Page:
Chapter 33. Configuring virtual routing and forwarding (VRF)

With Virtual routing and forwarding (VRF), Administrators can use multiple routing tables simultaneously on the same host. For that, VRF partitions a network at layer 3. This enables the administrator to isolate traffic using separate and independent route tables per VRF domain. This technique is similar to virtual LANs (VLAN), which partitions a network at layer 2, where the operating system uses different VLAN tags to isolate traffic sharing the same physical medium.

One benefit of VRF over partitioning on layer 2 is that routing scales better considering the number of peers involved.

Red Hat Enterprise Linux uses a virtual vrt device for each VRF domain and adds routes to a VRF domain by enslaving existing network devices to a VRF device. Addresses and routes previously attached to the enslaved device will be moved inside the VRF domain.

Note that each VRF domain is isolated from each other.

33.1. Temporarily reusing the same IP address on different interfaces

The procedure in this section describes how to temporarily use the same IP address on different interfaces in one server by using the virtual routing and forwarding (VRF) feature. Use this procedure only for testing purposes, because the configuration is temporary and lost after you reboot the system.

Important

To enable remote peers to contact both VRF interfaces while reusing the same IP address, the network interfaces must belong to different broadcasting domains. A broadcast domain in a network is a set of nodes which receive broadcast traffic sent by any of them. In most configurations, all nodes connected to the same switch belong to the same broadcasting domain.

Prerequisites

  • You are logged in as the root user.
  • The network interfaces are not configured.

Procedure

  1. Create and configure the first VRF device:

    1. Create the VRF device and assign it to a routing table. For example, to create a VRF device named blue that is assigned to the 1001 routing table:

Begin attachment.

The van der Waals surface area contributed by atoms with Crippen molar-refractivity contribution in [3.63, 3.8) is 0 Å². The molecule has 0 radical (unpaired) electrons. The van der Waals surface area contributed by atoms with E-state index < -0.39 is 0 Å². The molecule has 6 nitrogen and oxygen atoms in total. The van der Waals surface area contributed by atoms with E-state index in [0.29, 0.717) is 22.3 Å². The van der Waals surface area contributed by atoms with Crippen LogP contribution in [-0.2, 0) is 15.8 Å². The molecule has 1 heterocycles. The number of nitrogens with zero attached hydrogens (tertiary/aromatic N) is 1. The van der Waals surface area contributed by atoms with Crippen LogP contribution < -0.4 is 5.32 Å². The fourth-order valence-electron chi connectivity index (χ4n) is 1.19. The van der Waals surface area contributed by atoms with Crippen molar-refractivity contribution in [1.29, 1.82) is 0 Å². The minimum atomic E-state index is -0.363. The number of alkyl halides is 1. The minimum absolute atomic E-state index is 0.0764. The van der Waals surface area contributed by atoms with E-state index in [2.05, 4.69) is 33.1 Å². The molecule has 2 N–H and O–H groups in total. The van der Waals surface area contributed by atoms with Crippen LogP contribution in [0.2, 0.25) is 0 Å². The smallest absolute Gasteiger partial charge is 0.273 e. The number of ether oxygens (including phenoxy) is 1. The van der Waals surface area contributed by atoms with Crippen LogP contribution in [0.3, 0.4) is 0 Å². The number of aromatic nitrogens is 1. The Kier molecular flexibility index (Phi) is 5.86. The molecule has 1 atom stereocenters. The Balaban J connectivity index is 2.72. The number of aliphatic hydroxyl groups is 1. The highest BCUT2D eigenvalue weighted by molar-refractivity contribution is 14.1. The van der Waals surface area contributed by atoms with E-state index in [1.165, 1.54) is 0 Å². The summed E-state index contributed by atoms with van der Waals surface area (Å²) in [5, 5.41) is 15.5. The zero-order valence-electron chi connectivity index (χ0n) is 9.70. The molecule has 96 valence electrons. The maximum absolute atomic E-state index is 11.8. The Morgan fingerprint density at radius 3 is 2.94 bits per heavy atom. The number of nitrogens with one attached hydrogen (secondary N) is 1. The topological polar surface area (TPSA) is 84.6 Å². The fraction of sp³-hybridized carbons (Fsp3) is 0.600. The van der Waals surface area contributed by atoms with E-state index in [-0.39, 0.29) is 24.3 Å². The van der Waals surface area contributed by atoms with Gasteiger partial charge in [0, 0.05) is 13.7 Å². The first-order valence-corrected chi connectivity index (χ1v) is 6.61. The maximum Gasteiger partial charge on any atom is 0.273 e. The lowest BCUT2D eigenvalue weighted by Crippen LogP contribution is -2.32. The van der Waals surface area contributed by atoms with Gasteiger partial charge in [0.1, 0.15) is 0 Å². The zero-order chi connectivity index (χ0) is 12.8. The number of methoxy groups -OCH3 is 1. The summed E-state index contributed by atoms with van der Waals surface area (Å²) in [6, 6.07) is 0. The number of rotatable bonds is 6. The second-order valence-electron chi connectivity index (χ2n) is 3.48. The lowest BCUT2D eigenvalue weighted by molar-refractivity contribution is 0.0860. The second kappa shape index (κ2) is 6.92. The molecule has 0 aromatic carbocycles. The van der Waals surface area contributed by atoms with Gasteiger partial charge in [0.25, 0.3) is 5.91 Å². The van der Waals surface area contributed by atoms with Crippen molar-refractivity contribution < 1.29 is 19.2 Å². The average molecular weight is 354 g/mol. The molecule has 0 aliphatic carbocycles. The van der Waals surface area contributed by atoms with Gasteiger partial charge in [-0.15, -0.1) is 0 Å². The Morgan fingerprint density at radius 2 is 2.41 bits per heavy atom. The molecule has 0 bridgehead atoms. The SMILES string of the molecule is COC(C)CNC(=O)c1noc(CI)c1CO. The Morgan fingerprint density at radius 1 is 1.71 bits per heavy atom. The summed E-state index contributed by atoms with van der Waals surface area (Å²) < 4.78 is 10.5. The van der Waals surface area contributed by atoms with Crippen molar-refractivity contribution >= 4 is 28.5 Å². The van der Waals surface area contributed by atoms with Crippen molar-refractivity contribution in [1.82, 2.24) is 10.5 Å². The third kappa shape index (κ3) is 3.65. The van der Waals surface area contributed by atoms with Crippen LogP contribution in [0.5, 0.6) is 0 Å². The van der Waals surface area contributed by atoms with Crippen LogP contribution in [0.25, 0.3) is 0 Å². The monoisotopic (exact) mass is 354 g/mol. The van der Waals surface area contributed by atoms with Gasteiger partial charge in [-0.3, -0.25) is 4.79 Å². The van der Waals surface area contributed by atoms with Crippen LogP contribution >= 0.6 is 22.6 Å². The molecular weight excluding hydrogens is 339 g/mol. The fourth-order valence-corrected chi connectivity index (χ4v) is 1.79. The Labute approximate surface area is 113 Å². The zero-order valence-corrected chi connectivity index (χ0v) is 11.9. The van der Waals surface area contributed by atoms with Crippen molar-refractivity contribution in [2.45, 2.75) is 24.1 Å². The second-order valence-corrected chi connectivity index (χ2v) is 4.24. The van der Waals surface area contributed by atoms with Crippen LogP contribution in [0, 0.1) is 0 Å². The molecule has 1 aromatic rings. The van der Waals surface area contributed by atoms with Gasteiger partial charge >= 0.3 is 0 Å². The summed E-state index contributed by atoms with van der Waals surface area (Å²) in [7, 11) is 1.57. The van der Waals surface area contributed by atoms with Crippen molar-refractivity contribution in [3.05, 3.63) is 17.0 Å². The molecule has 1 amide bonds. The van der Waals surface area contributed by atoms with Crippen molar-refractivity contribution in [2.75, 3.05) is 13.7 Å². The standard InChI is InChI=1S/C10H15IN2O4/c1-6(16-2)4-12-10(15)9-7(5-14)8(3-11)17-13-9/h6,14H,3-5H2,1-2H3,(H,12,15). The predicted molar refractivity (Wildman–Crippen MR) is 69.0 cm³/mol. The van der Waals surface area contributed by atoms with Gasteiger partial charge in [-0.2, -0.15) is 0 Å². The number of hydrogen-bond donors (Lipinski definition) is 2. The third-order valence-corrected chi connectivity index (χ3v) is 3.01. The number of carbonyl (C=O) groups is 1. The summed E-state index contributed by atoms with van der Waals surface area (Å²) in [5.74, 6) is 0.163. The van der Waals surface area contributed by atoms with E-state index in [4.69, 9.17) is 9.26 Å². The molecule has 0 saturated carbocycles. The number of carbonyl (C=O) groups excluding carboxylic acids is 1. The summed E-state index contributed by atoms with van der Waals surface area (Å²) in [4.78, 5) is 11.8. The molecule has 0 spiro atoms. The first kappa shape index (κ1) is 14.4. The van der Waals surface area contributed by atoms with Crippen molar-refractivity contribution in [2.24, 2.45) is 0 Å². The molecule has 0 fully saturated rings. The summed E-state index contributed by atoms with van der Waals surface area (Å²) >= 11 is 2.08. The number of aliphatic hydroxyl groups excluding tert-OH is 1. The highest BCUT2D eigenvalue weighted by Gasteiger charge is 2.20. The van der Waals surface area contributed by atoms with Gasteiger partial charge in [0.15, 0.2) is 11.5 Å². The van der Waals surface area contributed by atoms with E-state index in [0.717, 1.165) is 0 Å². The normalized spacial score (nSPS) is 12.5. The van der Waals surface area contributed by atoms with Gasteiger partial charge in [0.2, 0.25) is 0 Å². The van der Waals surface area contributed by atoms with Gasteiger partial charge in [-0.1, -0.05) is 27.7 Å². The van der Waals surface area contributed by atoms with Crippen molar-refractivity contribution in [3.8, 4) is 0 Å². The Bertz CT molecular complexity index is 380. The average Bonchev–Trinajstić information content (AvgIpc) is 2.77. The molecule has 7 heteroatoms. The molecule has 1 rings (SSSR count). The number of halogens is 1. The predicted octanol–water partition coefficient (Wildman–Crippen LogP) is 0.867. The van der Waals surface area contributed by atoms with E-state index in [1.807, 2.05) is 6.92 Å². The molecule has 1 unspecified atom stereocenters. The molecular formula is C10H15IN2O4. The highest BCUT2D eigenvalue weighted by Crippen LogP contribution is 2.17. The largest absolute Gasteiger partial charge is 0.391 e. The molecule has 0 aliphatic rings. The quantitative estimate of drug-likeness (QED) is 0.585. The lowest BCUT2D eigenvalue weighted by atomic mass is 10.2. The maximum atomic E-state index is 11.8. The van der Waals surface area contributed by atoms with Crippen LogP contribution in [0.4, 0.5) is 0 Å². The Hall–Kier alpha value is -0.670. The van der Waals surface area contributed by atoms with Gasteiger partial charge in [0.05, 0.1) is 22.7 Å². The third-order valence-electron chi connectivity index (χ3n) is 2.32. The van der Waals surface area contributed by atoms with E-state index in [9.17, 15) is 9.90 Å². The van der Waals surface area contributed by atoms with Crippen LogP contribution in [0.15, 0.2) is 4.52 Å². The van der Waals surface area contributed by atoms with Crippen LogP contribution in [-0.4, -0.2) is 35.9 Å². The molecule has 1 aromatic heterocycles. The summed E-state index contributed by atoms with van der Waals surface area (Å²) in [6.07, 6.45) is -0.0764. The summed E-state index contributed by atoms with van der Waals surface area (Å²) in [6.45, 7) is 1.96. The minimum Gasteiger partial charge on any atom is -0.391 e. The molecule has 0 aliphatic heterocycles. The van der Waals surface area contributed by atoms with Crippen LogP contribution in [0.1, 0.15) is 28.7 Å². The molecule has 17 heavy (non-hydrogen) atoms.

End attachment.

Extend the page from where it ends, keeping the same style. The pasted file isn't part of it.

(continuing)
# ip link add dev blue type vrf table 1001
    2. Enable the blue device:

      # ip link set dev blue up
    3. Assign a network device to the VRF device. For example, to add the enp1s0 Ethernet device to the blue VRF device:

      # ip link set dev enp1s0 master blue
    4. Enable the enp1s0 device:

      # ip link set dev enp1s0 up
    5. Assign an IP address and subnet mask to the enp1s0 device. For example, to set it to 192.0.2.1/24:

      # ip addr add dev enp1s0 192.0.2.1/24
  2. Create and configure the next VRF device:

    1. Create the VRF device and assign it to a routing table. For example, to create a VRF device named red that is assigned to the 1002 routing table:

      # ip link add dev red type vrf table 1002
    2. Enable the red device:

      # ip link set dev red up
    3. Assign a network device to the VRF device. For example, to add the enp7s0 Ethernet device to the red VRF device:

      # ip link set dev enp7s0 master red
    4. Enable the enp7s0 device:

      # ip link set dev enp7s0 up
    5. Assign the same IP address and subnet mask to the enp7s0 device as you used for enp1s0 in the blue VRF domain:

      # ip addr add dev enp7s0 192.0.2.1/24
  3. Optionally, create further VRF devices as described above.